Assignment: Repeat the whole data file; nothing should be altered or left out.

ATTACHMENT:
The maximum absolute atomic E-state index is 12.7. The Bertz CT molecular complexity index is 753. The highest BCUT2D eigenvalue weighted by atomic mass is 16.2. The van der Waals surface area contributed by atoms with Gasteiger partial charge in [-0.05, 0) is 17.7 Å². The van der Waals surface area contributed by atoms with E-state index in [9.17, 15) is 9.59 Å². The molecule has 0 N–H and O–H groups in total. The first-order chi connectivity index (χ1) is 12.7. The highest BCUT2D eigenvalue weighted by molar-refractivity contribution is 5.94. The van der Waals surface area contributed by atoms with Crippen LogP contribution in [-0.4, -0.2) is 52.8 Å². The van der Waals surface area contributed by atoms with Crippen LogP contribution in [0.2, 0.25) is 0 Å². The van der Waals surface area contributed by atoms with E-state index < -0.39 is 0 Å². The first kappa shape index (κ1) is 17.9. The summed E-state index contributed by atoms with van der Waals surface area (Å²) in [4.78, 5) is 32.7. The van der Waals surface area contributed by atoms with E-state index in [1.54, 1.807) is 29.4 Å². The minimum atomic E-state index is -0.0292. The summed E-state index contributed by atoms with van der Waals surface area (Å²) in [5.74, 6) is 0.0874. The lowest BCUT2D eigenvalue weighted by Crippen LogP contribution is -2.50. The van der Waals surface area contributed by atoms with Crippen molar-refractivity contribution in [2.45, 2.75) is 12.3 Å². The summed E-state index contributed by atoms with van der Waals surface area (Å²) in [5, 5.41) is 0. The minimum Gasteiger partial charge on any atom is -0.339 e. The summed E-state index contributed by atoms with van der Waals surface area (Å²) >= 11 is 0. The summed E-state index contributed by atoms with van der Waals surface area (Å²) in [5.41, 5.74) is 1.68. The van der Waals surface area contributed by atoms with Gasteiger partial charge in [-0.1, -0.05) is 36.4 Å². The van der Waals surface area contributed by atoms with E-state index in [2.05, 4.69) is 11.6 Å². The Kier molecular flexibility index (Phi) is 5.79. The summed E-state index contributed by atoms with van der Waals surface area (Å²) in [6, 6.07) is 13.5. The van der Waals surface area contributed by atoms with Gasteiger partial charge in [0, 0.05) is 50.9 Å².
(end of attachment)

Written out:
The maximum absolute atomic E-state index is 12.7. The Bertz CT molecular complexity index is 753. The highest BCUT2D eigenvalue weighted by atomic mass is 16.2. The van der Waals surface area contributed by atoms with Gasteiger partial charge in [-0.05, 0) is 17.7 Å². The van der Waals surface area contributed by atoms with E-state index in [9.17, 15) is 9.59 Å². The molecule has 0 N–H and O–H groups in total. The first-order chi connectivity index (χ1) is 12.7. The highest BCUT2D eigenvalue weighted by molar-refractivity contribution is 5.94. The van der Waals surface area contributed by atoms with Crippen LogP contribution in [-0.4, -0.2) is 52.8 Å². The van der Waals surface area contributed by atoms with Crippen LogP contribution in [0.2, 0.25) is 0 Å². The van der Waals surface area contributed by atoms with E-state index < -0.39 is 0 Å². The first kappa shape index (κ1) is 17.9. The summed E-state index contributed by atoms with van der Waals surface area (Å²) in [4.78, 5) is 32.7. The van der Waals surface area contributed by atoms with E-state index in [1.54, 1.807) is 29.4 Å². The minimum atomic E-state index is -0.0292. The summed E-state index contributed by atoms with van der Waals surface area (Å²) in [5.74, 6) is 0.0874. The lowest BCUT2D eigenvalue weighted by Crippen LogP contribution is -2.50. The van der Waals surface area contributed by atoms with Crippen molar-refractivity contribution in [2.45, 2.75) is 12.3 Å². The summed E-state index contributed by atoms with van der Waals surface area (Å²) in [5, 5.41) is 0. The minimum Gasteiger partial charge on any atom is -0.339 e. The summed E-state index contributed by atoms with van der Waals surface area (Å²) >= 11 is 0. The summed E-state index contributed by atoms with van der Waals surface area (Å²) in [5.41, 5.74) is 1.68. The van der Waals surface area contributed by atoms with Gasteiger partial charge in [-0.1, -0.05) is 36.4 Å². The van der Waals surface area contributed by atoms with E-state index in [2.05, 4.69) is 11.6 Å². The Kier molecular flexibility index (Phi) is 5.79. The summed E-state index contributed by atoms with van der Waals surface area (Å²) in [6, 6.07) is 13.5. The van der Waals surface area contributed by atoms with Gasteiger partial charge in [0, 0.05) is 50.9 Å².